Professor Timothy Randhir of the department of environmental conservation led a delegation of professionals from western Massachusetts to study environmental sustainability efforts in the Grijalva-Usumacinta (GU) watershed of southern Mexico from Jan. 15-25.
The large watershed covers parts of the Chiapas and Tabasco regions and is home to 6 million people and rich biodiversity. The area consists of one-third of the freshwater supplies in Mexico and supports a varied flora and fauna that are endemic to the region. The delta of this river system forms the Centla wetland, which covers 17,200 square kilometers, almost three times the area of the Everglades. The watershed has been experiencing severe deforestation and flooding that affect livelihoods of several communities in the region. Climate change impacts are also evident in the region, affecting river flows and changing ecosystems.
The visit was organized by the Institute of Training and Development (ITD) in South Amherst, which received funding from the U.S. Department of State’s Bureau of Education and Cultural Affairs for professional exchange on environmental sustainability among three Latin American countries: Uruguay, Peru and Mexico. In the past two years, 20 environmental professionals from Mexico participated as professional fellows in the U.S.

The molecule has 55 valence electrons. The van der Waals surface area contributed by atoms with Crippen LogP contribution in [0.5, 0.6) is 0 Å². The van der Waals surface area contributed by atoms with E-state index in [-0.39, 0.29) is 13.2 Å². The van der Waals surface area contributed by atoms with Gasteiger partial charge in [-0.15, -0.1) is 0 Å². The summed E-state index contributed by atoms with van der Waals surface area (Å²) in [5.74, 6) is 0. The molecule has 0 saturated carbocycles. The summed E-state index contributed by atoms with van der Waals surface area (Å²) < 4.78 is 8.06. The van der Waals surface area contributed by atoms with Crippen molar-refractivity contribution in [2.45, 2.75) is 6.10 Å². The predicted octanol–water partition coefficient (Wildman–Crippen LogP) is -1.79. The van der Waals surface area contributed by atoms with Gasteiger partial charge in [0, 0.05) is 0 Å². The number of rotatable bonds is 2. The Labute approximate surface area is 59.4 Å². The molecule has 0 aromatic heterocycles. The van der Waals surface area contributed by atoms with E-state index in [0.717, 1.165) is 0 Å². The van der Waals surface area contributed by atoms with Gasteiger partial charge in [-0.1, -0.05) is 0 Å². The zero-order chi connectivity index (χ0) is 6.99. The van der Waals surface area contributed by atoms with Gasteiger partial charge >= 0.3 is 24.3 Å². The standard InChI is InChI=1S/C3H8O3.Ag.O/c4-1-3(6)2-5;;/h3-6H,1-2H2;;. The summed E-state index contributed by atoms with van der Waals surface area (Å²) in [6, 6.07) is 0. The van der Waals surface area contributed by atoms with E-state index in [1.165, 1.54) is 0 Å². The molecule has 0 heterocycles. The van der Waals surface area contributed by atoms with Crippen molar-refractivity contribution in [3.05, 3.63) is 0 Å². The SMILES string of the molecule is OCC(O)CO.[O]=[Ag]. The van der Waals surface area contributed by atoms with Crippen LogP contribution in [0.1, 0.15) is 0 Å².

The members of the U.S. delegation included representatives from ITD, Smith College, the City of Springfield, Springfield Technical Community College and SWCA, a private environmental consulting firm. The delegation’s exchange visit aimed at comparing commonalities and approaches between the Connecticut River Watershed and GU watershed. The delegation visited Centla wetland reserve and met with leaders and park managers to exchange knowledge in conserving this large wetland system. The delegation also met with stakeholders in the central and headwater regions of the GU watershed, including community leaders and government officials in forest management and river systems. The group visited organizations involved in community-based conservation efforts.